Choron Sauce (Tomato-Spiked Béarnaise Sauce) Recipe

Made by blending tomato purée with rich and tangy Béarnaise, this sauce is the perfect addition to your next steak.

Closeup of a sliced steak topped with a thick ribbon of Choron sauce.

Serious Eats / Vicky Wasik

Why This Recipe Works

  • Using an immersion blender makes it totally easy to form what can otherwise be a difficult sauce.
  • A basic tomato purée made from fresh tomatoes adds a bright, sweet flavor.

The beauty of French mother sauces is just that: They have children. Béchamel, for instance, becomes silky, cheesy Mornay sauce with the addition of Gruyère, or soubise when cooked with onions.*

*Although I actually prefer a more modern version of soubise, with just cream and no béchamel.

Sadly, we don't take advantage of this fact nearly often enough. Most of us know that Hollandaise, the emulsified butter sauce with lemon and egg yolks, can be made into Béarnaise, which is flavored with wine vinegar, tarragon, shallots, and black pepper. But how many of us expand beyond that? I'd like to change that just slightly today by sharing a recipe for another Hollandaise derivative: Choron sauce.

Choron is nothing more than Hollandaise or Béarnaise with tomato added to it, but that addition does more than just turn it a pretty color. It adds a tomatoey sweetness that isn't too different from what ketchup does to mayo when you make Russian dressing. That's actually a really good way to think of Choron; it's like a somewhat fancier, warm alternative to Russian dressing.

You can eat it with almost anything: cooked vegetables, fish, eggs, chicken, beef. In the photos here, I'm serving it with a nicely seared steak. It all starts with a Béarnaise base, and I used Kenji's foolproof immersion-blender method to do it.

Closeup of a saucepan containing wine vinegar, tarragon sprigs, chopped shallots, and black pepper.

Serious Eats / Vicky Wasik

You start in the classic fashion, by reducing white wine vinegar and white wine with shallots, black peppercorns, and tarragon until syrupy. Then you strain out the solids and combine that reduction with egg yolks in a tall, narrow vessel.

While an immersion blender whirs away, you slowly drizzle in melted butter to form a thick, mayo-like emulsion. Add some minced tarragon, and that takes care of the Béarnaise. To turn it into Choron, simply stir in some tomato purée or other thick tomato sauce.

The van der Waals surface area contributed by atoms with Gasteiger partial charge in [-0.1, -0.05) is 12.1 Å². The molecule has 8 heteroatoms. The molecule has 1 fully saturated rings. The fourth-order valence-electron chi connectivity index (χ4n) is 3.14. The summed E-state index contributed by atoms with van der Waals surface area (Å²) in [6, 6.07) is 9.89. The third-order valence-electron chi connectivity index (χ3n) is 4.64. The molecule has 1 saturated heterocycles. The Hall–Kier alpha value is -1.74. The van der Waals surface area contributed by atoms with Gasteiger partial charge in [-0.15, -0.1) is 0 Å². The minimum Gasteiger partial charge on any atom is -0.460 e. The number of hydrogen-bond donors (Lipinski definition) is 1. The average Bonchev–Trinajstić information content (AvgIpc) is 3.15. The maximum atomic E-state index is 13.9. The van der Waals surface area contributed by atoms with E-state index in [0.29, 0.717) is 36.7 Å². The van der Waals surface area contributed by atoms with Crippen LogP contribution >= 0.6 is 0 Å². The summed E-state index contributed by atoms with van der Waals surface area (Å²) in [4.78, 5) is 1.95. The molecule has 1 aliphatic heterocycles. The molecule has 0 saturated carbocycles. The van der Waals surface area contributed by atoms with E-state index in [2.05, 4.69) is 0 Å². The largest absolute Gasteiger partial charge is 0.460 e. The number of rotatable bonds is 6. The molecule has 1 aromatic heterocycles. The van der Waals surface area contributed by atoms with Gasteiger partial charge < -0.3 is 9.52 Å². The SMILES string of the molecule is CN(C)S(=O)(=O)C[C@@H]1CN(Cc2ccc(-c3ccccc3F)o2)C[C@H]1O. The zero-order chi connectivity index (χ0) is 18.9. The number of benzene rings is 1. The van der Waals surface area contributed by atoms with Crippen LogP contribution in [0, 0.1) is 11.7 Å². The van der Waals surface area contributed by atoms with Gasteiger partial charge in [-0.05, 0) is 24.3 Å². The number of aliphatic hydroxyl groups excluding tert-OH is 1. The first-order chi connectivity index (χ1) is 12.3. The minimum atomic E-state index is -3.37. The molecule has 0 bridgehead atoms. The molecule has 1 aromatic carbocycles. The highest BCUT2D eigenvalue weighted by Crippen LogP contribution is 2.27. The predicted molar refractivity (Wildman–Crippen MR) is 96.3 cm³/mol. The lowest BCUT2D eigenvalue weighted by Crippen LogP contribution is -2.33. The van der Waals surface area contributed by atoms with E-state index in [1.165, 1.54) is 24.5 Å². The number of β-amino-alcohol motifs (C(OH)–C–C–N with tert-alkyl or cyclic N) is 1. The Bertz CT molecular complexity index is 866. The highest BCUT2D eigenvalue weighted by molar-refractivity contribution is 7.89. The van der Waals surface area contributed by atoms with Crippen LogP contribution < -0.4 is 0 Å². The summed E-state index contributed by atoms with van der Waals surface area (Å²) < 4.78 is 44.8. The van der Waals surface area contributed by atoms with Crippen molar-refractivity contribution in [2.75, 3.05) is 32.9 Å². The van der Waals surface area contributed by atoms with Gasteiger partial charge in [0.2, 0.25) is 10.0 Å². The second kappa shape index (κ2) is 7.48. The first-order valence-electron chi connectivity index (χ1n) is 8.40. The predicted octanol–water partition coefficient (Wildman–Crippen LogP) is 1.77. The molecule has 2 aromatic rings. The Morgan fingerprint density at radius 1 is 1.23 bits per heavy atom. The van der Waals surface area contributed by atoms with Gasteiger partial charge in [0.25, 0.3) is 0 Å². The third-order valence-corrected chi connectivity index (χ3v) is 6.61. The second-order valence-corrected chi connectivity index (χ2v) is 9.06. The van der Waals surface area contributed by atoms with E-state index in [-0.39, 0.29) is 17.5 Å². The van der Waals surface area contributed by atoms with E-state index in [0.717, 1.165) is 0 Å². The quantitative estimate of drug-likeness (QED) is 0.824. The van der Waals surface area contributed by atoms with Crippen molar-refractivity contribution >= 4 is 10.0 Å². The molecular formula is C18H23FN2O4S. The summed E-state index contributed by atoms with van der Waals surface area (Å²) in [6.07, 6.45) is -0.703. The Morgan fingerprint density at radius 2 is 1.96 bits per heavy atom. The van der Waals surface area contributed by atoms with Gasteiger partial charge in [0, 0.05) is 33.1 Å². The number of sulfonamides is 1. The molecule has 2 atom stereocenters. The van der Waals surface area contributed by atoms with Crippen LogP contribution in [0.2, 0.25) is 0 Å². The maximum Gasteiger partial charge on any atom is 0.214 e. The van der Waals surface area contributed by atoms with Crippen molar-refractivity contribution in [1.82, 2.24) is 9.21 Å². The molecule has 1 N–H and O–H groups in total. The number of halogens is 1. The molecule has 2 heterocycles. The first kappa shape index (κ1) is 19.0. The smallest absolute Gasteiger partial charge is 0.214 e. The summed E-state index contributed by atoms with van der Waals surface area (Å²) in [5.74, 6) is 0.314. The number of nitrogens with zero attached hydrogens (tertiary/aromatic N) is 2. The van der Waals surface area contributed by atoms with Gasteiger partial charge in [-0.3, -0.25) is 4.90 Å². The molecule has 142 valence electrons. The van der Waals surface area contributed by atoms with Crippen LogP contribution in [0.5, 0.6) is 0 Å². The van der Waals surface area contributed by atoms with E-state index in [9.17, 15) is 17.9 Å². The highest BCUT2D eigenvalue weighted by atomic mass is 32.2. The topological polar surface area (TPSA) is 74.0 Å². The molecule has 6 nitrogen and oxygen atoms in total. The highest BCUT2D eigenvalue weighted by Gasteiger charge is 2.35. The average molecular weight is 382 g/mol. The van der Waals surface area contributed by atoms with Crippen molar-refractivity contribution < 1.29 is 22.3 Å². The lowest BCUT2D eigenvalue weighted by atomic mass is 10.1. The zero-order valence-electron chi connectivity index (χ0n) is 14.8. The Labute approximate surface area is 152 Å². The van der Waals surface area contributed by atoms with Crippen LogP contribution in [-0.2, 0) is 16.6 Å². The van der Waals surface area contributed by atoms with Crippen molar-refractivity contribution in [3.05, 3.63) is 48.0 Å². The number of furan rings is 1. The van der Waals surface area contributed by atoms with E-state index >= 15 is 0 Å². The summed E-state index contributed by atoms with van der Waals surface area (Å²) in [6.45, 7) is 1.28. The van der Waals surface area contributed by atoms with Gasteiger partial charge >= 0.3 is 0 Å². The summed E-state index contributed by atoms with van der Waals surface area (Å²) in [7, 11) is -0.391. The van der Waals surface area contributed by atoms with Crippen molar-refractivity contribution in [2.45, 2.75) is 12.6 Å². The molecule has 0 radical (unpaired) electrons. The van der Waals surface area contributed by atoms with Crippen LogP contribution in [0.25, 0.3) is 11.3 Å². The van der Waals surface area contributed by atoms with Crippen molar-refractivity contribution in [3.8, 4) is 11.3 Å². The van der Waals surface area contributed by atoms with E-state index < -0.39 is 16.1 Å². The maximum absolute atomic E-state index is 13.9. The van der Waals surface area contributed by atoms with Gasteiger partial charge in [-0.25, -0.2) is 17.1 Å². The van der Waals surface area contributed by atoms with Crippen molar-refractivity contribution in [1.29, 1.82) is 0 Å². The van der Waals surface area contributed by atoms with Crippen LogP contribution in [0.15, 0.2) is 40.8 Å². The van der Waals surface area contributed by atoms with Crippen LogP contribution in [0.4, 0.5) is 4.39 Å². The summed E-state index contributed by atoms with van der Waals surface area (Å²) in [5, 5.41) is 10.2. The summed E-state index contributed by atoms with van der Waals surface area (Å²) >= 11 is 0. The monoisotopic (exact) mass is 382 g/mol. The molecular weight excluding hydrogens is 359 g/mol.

In my recipe, I'm using my easy cooked tomato coulis, which is just a fancy word for a basic, plain tomato sauce. I tested multiple ways of making coulis and settled on a method in which you cut the tomatoes into chunks, simmer them down for several minutes, then strain out the skins and seeds with a food mill or mesh strainer. If the coulis is a little loose, just cook it down until it thickens slightly, to more of a purée consistency.

The last step is just to taste the sauce: You may find that it needs another splash of white wine vinegar to balance the extra sweetness the tomato introduces, so adjust accordingly. Then keep it warm until you're ready to serve it.

Choron sauce is spooned onto a steak that has been sliced and shingled out on a plate.

Serious Eats / Vicky Wasik

Choron will put a face on your steak—or whatever you're serving—that any mother (sauce) would love.

September 2016

Recipe Details

Choron Sauce (Tomato-Spiked Béarnaise Sauce) Recipe

Active 35 mins
Total 35 mins
Serves 16 servings
Makes 2 cups

Made by blending tomato purée with rich and tangy Béarnaise, this sauce is the perfect addition to your next steak.



  1. As soon as you finish making the Béarnaise, add the tomato coulis and blend with an immersion blender until completely incorporated. Taste sauce; if the added sweetness of the tomato requires it, add more vinegar to taste until sauce is well balanced. (It should be sweet, with a subtle but noticeable tartness.) Keep warm until ready to serve.

    Collage of straining infused vinegar into beaker, making Béarnaise with an immersion blender, and then puréeing tomato coulis in to make Choron sauce..

    Serious Eats / Vicky Wasik

Special Equipment

Strainer or food mill, immersion blender


If your tomato coulis (i.e., the purée) is a little bit thin, reduce it by gently simmering it in a nonstick skillet until it forms a slightly thicker purée; use a full 1/4 cup of that reduced purée. You can also substitute 2 tablespoons tomato paste for the 1/4 cup tomato coulis.

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Nutrition Facts (per serving)
137 Calories
15g Fat
1g Carbs
1g Protein
Show Full Nutrition Label Hide Full Nutrition Label
Nutrition Facts
Servings: 16
Amount per serving
Calories 137
% Daily Value*
Total Fat 15g 19%
Saturated Fat 9g 45%
Cholesterol 73mg 24%
Sodium 171mg 7%
Total Carbohydrate 1g 0%
Dietary Fiber 0g 1%
Total Sugars 0g
Protein 1g
Vitamin C 1mg 4%
Calcium 16mg 1%
Iron 0mg 2%
Potassium 44mg 1%
*The % Daily Value (DV) tells you how much a nutrient in a food serving contributes to a daily diet. 2,000 calories a day is used for general nutrition advice.
(Nutrition information is calculated using an ingredient database and should be considered an estimate.)